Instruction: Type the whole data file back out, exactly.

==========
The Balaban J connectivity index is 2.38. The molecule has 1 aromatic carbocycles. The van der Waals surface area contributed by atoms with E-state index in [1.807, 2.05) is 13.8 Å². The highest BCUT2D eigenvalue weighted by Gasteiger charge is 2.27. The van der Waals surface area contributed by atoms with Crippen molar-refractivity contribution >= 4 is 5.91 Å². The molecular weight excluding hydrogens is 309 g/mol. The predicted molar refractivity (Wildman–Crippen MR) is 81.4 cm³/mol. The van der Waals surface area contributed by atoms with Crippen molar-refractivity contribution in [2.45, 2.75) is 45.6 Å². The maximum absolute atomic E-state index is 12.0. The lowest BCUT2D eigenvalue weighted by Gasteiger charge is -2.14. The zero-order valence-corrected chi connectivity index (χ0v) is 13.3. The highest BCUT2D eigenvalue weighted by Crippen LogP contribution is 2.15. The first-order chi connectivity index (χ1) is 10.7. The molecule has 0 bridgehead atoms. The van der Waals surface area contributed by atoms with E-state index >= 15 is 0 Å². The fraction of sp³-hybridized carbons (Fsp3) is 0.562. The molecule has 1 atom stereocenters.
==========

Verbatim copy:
The Balaban J connectivity index is 2.38. The molecule has 1 aromatic carbocycles. The van der Waals surface area contributed by atoms with E-state index in [1.807, 2.05) is 13.8 Å². The highest BCUT2D eigenvalue weighted by Gasteiger charge is 2.27. The van der Waals surface area contributed by atoms with Crippen molar-refractivity contribution >= 4 is 5.91 Å². The molecular weight excluding hydrogens is 309 g/mol. The predicted molar refractivity (Wildman–Crippen MR) is 81.4 cm³/mol. The van der Waals surface area contributed by atoms with Crippen molar-refractivity contribution in [2.45, 2.75) is 45.6 Å². The maximum absolute atomic E-state index is 12.0. The lowest BCUT2D eigenvalue weighted by Gasteiger charge is -2.14. The zero-order valence-corrected chi connectivity index (χ0v) is 13.3. The highest BCUT2D eigenvalue weighted by Crippen LogP contribution is 2.15. The first-order chi connectivity index (χ1) is 10.7. The molecule has 0 bridgehead atoms. The van der Waals surface area contributed by atoms with E-state index >= 15 is 0 Å². The fraction of sp³-hybridized carbons (Fsp3) is 0.562. The molecule has 1 atom stereocenters.